PurposeThe purpose of this research is to observe how the industry’s knowledge, attitude and sensitivity of the industry to the government’s current policy regarding the halal certification process influence the organization performance.Design/methodology/approachThis study used a self-administered questionnaire with closed-ended questions to measure the human capital factors and the practice of halal requirements. The questionnaire was distributed to multinational companies and small and medium enterprises (SMEs) in Malaysia, of which 206 responses were usable for analysis. The respondents were halal committee members in the respective companies. Smart PLS version 2.0 was used to analyze the relationship of each construct using the structural equation modeling (SEM) approach. The outcome of this study showed a positive relationship between knowledge of and attitude and sensitivity toward government policies and organizational performance.FindingsThe outcome of this study showed a positive relationship between knowledge, attitude, sensitivity to government policy and organizational performance. The R2 value for the main model is 0.419, indicating that 41.9 per cent of the variance in the extent of collaboration can be explained by knowledge, attitude and sensitivity to government policies. Result also showed that all the hypotheses were supported and were significant at p < 0.01. It also showed that the control of an organization’s internal resources through human factors ranging from knowledge, attitude and sensitivity to government policies should be emphasized, as it is a contributing factor and it strives to improve organizational performance.Research limitations/implicationsThere were a limited number of respondents. A larger number of respondents would reflect a more accurate study. Besides, this study only focused on the halal food industry operators, while the presence of halal now covers other schemes such as logistics, consumer products and others. Moreover, this study only focused on two main groups: multinational companies and SMEs.Practical implicationsThis study has provided some major implications. First, on behalf of the state, the results of this study clearly show that the human capital factor should be prioritized. Second, on behalf of the industry, this study can fill the void that exists in strengthening the industry through efforts to improve internal controls related to organizations including attending halal food courses and applying values among members of the organization. Third, the implication to theory and literature that the research-based view is suitable for use even in the food industry has been proved.Social implicationsThe results of this study can increase consumer confidence in the management of an organization, especially in the halal food industry.Originality/valueHalal’s rapid development has led many researchers to study halal. Till now, there is no research on three major areas of human capital aspects, namely, knowledge, attitude and sensitivity to governmental policies that involve internal halal committee members in the industry as subject of study in one model. Moreover, this research attempts to cover the latest acts, standards, procedures and guidelines provided by the government.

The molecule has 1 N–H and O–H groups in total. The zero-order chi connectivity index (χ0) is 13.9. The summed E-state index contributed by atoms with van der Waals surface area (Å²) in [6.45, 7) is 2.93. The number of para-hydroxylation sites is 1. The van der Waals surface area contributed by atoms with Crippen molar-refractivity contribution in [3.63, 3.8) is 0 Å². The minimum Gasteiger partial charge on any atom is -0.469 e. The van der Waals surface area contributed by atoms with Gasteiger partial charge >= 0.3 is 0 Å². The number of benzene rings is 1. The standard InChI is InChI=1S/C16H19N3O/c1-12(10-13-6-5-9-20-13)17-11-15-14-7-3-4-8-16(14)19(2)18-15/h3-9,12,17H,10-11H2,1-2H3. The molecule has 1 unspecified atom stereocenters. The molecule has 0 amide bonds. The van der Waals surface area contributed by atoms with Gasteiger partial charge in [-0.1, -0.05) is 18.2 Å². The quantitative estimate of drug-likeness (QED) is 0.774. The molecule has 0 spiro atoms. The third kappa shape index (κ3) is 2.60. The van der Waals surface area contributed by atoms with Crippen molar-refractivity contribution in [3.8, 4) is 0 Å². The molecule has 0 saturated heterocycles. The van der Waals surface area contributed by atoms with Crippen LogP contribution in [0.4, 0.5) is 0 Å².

Journal of Islamic Marketing – Emerald Publishing
Published: Sep 11, 2017